The bank is also cutting rates on deals aimed at people with deposits of 10%, 15%, 20% and 30% in what will be the seventh consecutive round of reductions to its range. Barclays said its “never seen before” rate cuts will come into place early this week and they are likely to be around for only a limited period. Meanwhile, a new 0.99% deal from HSBC will be launched on Monday. HSBC has said the product, which is available for borrowers with a 40% deposit, has the lowest rate it has ever offered. The 0.99% deal is in effect a 2.95% discount off HSBC’s 3.94% standard variable rate (SVR), which lasts for two years. In theory, HSBC could decide to increase its SVR within the two-year discount period, which would mean the rate would move above 0.99% but the borrower would still get a rate of 2.95% below whatever the new SVR rate was for the two years after initially taking out the deal.

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Exactly what I’ve always said all the time about Abenomics. It should be held up as an example for all of our stimulus measures.

Why Abenomics Failed: There Was A “Blind Spot From The Outset” (Zero Hedge)

Ever since Abenomics was announced in late 2012, we have explained very clearly that the whole “shock and awe” approach to stimulating the economy by sending inflation into borderline “hyper” mode in a country whose main problem has to do with an aging population demographic cliff and a global market that no longer thinks Walkmen and Sony Trinitrons are cool and instead can find all of Japan’s replacement products for cheaper and at a higher quality out of South Korea, was doomed to failure. Very serious sellsiders, economists and pundits disagreed and commended Abe on his second attempt at fixing the country by doing more of what has not only failed to work for 30 years, but made the problem worse and worse.

Well, nearly two years later, or roughly the usual delay before the rest of the world catches up to this website’s “conspiratorial ramblings”, the leader of the very serious economist crew, none other than Goldman Sachs, formally admits that Abenomics was a failure, and two weeks after Goldman also admitted that now Japan is informally (and soon officially) in a triple-drip recession, begins the scapegoating process when in a note by its Naohiko Baba, it says that Abenomics failed because all along it was based on two faulty “misconceptions and miscalculations.” Ironically, the same “misconceptions and miscalculations” that frame the Keynesian “recovery” debate in every insolvent developed world country which is devaluing its currency to boost its exports and economy, when in reality all it is doing is propping up its stock market, allowing the 1% of the population to cash out and leaving the 99% with the economic collapse that inevitably follows.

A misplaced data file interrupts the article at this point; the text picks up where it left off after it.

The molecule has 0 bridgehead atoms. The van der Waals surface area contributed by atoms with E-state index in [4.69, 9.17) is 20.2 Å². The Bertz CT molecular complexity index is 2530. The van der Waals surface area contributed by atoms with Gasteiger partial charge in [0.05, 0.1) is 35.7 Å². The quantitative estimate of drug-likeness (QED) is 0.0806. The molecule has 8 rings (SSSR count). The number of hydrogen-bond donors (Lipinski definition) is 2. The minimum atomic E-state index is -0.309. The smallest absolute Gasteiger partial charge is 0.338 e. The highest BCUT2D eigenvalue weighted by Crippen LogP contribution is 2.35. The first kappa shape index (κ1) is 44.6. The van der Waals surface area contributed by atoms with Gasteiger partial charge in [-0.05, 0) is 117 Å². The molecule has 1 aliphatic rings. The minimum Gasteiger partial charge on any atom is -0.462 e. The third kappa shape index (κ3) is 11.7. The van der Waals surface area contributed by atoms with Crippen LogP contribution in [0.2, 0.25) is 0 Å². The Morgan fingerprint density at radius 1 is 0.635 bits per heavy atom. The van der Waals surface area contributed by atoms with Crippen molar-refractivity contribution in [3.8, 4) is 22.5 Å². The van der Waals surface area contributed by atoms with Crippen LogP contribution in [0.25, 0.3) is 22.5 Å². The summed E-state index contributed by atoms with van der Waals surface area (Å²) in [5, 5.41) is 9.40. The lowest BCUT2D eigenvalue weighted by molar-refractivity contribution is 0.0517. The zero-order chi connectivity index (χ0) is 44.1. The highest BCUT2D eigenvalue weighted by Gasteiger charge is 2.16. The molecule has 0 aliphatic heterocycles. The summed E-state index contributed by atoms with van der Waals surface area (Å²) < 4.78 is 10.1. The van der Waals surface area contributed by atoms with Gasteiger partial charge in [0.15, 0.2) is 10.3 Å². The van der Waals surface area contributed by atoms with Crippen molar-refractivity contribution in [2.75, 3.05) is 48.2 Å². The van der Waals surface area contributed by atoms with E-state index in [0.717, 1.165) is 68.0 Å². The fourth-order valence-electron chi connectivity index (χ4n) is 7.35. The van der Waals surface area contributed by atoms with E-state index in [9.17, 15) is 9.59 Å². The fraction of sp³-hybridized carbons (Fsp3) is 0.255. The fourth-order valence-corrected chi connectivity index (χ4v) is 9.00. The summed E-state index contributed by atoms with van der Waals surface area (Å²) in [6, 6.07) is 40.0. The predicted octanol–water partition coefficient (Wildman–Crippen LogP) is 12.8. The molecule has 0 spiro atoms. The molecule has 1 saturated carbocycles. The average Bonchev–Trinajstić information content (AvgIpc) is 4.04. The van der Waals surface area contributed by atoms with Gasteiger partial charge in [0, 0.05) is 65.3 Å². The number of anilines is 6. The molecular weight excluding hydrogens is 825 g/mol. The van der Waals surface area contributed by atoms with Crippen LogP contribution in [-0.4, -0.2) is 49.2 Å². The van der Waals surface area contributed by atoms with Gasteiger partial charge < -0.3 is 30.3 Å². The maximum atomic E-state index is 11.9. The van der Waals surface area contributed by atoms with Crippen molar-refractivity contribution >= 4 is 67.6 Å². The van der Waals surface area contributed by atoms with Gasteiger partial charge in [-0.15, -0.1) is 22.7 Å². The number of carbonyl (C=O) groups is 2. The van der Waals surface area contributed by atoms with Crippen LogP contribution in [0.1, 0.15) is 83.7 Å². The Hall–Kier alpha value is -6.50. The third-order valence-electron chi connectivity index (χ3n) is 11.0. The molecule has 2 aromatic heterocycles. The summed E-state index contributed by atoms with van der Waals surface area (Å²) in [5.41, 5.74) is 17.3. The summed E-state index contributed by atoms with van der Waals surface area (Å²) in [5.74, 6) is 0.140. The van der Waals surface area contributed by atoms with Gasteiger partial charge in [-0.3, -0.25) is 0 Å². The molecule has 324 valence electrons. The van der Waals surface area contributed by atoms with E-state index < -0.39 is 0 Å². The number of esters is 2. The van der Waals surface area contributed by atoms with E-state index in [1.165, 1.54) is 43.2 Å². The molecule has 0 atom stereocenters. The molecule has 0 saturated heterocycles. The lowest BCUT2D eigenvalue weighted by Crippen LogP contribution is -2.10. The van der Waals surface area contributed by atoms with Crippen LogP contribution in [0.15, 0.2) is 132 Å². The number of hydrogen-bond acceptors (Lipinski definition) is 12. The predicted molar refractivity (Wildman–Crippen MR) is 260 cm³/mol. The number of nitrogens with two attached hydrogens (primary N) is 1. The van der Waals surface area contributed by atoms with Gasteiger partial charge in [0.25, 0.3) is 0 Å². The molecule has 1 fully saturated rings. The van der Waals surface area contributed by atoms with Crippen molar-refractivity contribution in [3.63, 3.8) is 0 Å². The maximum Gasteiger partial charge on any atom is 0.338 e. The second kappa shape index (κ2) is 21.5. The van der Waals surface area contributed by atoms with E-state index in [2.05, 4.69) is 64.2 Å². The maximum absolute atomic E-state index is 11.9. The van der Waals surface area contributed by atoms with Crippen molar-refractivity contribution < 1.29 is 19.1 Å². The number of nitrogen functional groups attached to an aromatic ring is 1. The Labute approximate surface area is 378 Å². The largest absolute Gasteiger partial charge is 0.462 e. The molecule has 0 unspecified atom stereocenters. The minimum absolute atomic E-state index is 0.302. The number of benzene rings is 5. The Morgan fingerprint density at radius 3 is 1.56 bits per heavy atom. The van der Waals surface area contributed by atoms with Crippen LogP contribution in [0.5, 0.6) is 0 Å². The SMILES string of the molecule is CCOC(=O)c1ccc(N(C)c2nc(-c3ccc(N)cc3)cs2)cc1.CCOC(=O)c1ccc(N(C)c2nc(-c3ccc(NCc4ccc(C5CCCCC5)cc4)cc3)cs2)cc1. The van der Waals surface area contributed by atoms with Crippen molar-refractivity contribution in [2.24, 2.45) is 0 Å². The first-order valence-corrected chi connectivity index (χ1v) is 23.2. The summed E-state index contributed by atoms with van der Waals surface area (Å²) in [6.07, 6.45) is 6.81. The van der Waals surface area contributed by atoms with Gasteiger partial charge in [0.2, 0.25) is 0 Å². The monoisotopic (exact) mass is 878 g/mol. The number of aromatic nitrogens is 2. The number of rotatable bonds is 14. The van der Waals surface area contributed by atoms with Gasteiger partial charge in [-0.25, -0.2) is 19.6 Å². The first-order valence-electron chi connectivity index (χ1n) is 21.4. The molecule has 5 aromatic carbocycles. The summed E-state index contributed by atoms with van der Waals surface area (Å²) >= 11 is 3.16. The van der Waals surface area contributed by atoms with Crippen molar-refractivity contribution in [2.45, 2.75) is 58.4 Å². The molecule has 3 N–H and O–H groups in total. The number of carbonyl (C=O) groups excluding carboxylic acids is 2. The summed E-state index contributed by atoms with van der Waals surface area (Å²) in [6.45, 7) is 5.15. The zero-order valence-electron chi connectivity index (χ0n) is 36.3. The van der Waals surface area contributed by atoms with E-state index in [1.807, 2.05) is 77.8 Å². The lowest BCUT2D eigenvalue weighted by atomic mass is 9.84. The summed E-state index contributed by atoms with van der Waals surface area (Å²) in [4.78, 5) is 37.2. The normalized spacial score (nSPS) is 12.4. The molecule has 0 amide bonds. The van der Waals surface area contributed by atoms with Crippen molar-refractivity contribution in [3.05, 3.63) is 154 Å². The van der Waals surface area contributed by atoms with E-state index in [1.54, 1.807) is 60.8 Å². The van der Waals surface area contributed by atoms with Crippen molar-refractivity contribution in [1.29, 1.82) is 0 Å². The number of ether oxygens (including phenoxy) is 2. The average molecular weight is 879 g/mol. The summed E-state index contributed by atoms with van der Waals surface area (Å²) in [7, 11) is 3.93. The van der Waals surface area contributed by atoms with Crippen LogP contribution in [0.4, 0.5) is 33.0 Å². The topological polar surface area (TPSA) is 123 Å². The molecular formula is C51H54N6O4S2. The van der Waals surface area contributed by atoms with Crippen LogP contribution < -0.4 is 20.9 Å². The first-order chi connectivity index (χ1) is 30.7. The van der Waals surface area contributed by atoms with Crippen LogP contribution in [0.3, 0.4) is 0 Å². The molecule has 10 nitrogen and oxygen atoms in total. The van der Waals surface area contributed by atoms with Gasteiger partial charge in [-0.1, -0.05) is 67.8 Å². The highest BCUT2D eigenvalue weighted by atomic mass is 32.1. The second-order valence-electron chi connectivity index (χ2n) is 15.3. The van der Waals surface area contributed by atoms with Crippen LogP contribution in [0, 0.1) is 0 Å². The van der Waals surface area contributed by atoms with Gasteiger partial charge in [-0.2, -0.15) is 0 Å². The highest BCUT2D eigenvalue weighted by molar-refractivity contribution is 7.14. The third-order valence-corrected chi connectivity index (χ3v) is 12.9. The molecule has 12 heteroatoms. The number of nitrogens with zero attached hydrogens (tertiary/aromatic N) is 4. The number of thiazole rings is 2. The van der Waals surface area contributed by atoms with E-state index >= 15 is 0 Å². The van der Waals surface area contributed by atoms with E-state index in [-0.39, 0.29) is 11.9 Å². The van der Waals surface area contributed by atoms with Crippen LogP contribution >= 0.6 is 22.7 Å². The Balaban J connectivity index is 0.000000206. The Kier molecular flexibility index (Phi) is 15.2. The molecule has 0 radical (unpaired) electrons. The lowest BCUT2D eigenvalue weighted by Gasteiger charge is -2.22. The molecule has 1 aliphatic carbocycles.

So what happened with Abenomics, and why did Goldman, initially a fervent supporter and huge fan – and beneficiary because those trillions in fungible BOJ liquidity injections made their way first and foremost into Goldman year end bonuses – change its tune so dramatically?

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Bit of a loose argument, since Feynman never specifically talked about economics, but point taken.

Richard Feynman On The Social Sciences (Tavares)

Looking back at his own experience, Feynman was keenly aware of how easy our experiments can deceive us and thus of the need to employ a rigorous scientific approach in order to find the truth. Because of this, he was highly critical of other sciences which did not adhere to the same principles. The social sciences are a broad group of academic disciplines concerned with the study of the social life of human groups and individuals, including anthropology, geography, political science, psychology and several others. Here is what he had to say about them in a BBC interview in 1981: